It Lives Again!
Back in 2004, Avalon Hill released the first edition of Betrayal at House on the Hill. At the time my store, Atlanta Game Factory, was doing great business – most nights we were packed with Georgia Tech students coming in to play D&D, Warhammer, Magic, and board games. When this game hit, it was an immediate sensation with our crowd. As a lifelong horror enthusiast, I was especially excited by how the game used a classic “old dark house” framework to drive its tile-driven exploration and its wonderful omnibus approach to its narrative. It reminded me of the now mostly forgotten Chill: Black Morn Manor which absolutely caused me to consider it favorably. Board game design wasn’t quite at peak “hidden traitor” just yet and the whole surprise heel turn twist that happens each game, often spinning the game off into unexpected and sometimes gruesome directions, was a delight.
The game was also a hot mess. I certainly don’t fault Bruce Glassco (whose other most notable credit is, incongruously, Fantasy Realms) because I think the design work here is solid – it’s simple, accessible, procedurally sound, and fun. But the wide range of “Haunts” in the two separate traitor and explorer books coupled with a volatile game state, unpredictable player actions, vagaries, inconsistencies, and screw-ups like the legendary Underground Lake on the 2ndfloor of the house often found some games soiling the rug more often than it ought to have.
But when it worked, it was awesome and honestly those awesome games are what have carried the game over 17 years including an expansion as well as a revised edition and Scooby Doo and D&D variants. It’s still, to this day, a supremely unique game; very few designers would dare to drop a one versus all elimination scenario right in the middle of a game that had previously been a co-op exploratory tile-layer. Let alone 50 of them.
So here it is 2022 and Avalon Hill, now under the Hasbro corporate umbrella, and Betrayal is back in a new 3rd edition. The new look is kind of sideways upgrade, it mostly looks as good as the last edition that is still on Target shelves and the components are about the same quality overall. The character art is notably better (and kudos for the representative range of ages, ethnicities, and skin tones) but at the cost of unpainted miniatures. Not a huge loss because well, the prepaints were pretty bad. Most of it is pretty much the same – it still has lots of necessarily generic tokens with no illustration just a label like PORTAL or SMALL MONSTER, it has the same stats trackers, same dice, and so forth.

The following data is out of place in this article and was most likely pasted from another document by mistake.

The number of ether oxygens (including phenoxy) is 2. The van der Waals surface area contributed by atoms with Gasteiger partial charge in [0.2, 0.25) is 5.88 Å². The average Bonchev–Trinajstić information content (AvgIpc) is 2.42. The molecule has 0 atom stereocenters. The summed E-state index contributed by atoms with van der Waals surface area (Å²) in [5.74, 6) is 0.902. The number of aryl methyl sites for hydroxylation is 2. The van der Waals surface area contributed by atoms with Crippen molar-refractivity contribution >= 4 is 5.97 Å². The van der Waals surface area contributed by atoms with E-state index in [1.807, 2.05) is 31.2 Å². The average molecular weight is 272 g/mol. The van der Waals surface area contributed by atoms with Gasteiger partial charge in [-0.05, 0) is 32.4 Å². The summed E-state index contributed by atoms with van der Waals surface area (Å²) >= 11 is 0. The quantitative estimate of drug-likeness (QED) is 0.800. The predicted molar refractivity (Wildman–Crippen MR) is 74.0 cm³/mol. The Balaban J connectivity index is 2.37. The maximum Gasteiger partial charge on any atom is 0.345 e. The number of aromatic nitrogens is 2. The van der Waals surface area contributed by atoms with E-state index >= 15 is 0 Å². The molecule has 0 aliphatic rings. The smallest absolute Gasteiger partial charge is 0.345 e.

Which is fine, because it’s all kind of an “if ain’t broke” situation and I’m glad they didn’t go all Kickstarter with it and ruin its charm and accessibility with a $300 all-in invoice. Where the 3rd edition really counts though is in some of the changes made to the gameplay. The most impactful thing is that the Haunts are now keyed to a scenario card selected at the outset. This works with the omen that triggers it to determine which one happens, and each of the scenario cards roughly groups the ten Haunts on it into conceptual similarities as it gives the explorers a basis for their exploration and eventual discoveries. Haunts also trigger differently – when an omen is drawn, you roll a die for each one across all players and if the 1-2 pip dice come up with more than 5 pips, it’s on. Then, you set it all up and read an intro before you go off with your group to read the separate Haunt books.
There are other tweaks that I think will go a long way to smoothing out some of the more rangy aspects that can show up in the gameplay. There’s no longer item stealing as default action, thank god. Keyword terms with definitions should standardize some effects. All actions are open information- the rulebook states clearly that anything secret in the Haunt books is only secret until it’s used.
I’ve hardly had the time or opportunity to play through all 50 Haunts so I wouldn’t be altogether surprised to find some weirdness out there, but the three I’ve had the pleasure of playing went well and were lots of fun. My son had a horror fanatic friend over for a sleepover so I couldn’t resist bringing it out and this kid just about lost his mind over the game. There’s all kinds of good stuff here- ghosts, aliens, monsters, possession, mad science, you name it. Some scenarios will have one Traitor, some more than one, and in some there’s only one explorer against the forces of evil.
Here in 2022, the simple tile exploration still works so well, there’s nothing fancy about it. If there’s a door, you can draw a tile and go into another room. Maybe you find an useful item! Maybe a spoooooky omen happens! Maybe the floor gives way and you fall into the basement! It’s all very no-nonsense, and I’m here for that in game design these days even more so than I was 17 years ago. Likewise, I love the dice-based resolution system and how damage specifically weakens you mentally and physically.
I’m glad that Betrayal is back and it’s in better shape than it ever has been. It’s still one of a kind, it’s still fun to play (especially with a table of six, but three is just fine), and I think it’s time to acknowledge that this game has matriculated to “classic” status. It remains one of the top horror titles ever published, and with this edition it looks to have many more years of haunting ahead of it.